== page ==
There will no doubt be the ‘Bose’ and ‘Aung Sang’ anti Anglo imperial counter proxies as this Third World War opens yet another front in SE Asia.

    Once CM’s travails pass I hope to get his considered opinions on this march to far away wars as the Empire goes through its zombie death throes.

  • Ian Morrison

    Best of wishes for next Tuesday Craig. I’m a latecomer to your blog but always find it lucid, well informed and more importantly a place of sanity, unlike much of what I read on Scottish politics atm.

  • Simon

    Thank you very much for this piece. As a Channel Islander (although over 25 years in Scotland now) I read the coverage with interest but also dismay.
    The commentary, whether from left or right, was overly simplistic. Too many issues were conflated or ignored to suit preconceived ideas and agendas.
    We are separate, neither in the UK nor the EU, and proud to be so. We have our own rivalries. We may be tax havens but there is, in the main, a clear difference between Islanders and those who benefit from such arrangements.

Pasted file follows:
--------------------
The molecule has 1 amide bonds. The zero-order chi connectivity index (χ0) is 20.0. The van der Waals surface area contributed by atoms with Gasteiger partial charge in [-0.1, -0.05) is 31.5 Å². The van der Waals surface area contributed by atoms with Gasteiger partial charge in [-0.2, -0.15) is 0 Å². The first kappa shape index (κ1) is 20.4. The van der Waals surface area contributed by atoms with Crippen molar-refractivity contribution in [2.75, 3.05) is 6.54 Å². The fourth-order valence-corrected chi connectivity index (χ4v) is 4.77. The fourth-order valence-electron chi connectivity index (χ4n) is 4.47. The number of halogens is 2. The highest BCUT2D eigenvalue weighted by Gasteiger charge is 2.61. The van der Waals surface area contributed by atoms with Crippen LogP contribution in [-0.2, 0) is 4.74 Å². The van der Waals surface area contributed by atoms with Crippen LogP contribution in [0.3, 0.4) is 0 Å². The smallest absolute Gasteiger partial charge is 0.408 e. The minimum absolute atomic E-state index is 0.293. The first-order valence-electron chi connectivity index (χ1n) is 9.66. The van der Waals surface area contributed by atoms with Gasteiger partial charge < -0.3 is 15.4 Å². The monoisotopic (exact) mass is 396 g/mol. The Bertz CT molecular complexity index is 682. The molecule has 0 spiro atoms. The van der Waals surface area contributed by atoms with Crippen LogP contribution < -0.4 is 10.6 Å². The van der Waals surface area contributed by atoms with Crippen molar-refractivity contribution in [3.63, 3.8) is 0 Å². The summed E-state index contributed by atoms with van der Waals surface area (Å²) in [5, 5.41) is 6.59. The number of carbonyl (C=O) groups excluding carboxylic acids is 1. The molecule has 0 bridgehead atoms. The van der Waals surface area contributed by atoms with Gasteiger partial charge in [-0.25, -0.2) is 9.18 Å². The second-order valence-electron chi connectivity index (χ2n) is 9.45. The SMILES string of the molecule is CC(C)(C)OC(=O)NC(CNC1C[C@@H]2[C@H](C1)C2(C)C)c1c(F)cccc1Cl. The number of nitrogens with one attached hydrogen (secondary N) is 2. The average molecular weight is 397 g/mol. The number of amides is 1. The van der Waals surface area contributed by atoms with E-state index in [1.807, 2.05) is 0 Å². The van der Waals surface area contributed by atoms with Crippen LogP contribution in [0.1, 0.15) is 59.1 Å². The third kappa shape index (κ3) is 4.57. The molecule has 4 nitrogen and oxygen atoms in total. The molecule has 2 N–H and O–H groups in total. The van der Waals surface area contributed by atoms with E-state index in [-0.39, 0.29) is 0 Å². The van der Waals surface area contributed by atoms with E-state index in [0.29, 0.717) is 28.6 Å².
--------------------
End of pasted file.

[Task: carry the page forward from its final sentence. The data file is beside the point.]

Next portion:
This may be thirty years since your involvement and, as you admit, some of the finer details may be hazy but you clearly articulate the reality of the islands and not the lazy assumptions made by so many.
    Thank you and, for tomorrow, Happy Liberation Day!

    • Jon

      The actual truth seems to have been mislaid in this fishing argument.

      As I understand it, the UK leaving the EU meant that the French either refused to allow non-EU fishing boats to land catches at French ports, or imposed such thorough and complex import paperwork that the fish was rotting by the time any non-EU fishermen had completed the procedures.

      This appears to have resulted in a number of Channel Island fishermen deciding to call it a day, as the UK market for shellfish is relatively poor when compared with EU demand.

      The French were not slow to realise that given a downturn in Channel Island boats fishing the area, they could bring extra vessels in and make up the shortfall for themselves. However, Jersey was not about to let their waters be exploited by any French vessel which fancied a trip. Therefore they changed the licence agreement to only include those boats whose skippers could provide evidence of years/decades of operating in Jersey waters.

      The johnny-come-latelys could not provide any information, and were therefore not given licences. This appears to be the catalyst for the current dispute.

      This maybe a simplistic version, of events – but it would appear that the anti-Brexit spin which is coming from certain media quarters is a little misplaced.

      • Bayard

        No-one is interested in the truth if it doesn’t fit the narrative. Ireland pulled a similar paperwork stunt just after Brexit, but it didn’t fit the narrative and so wasn’t reported.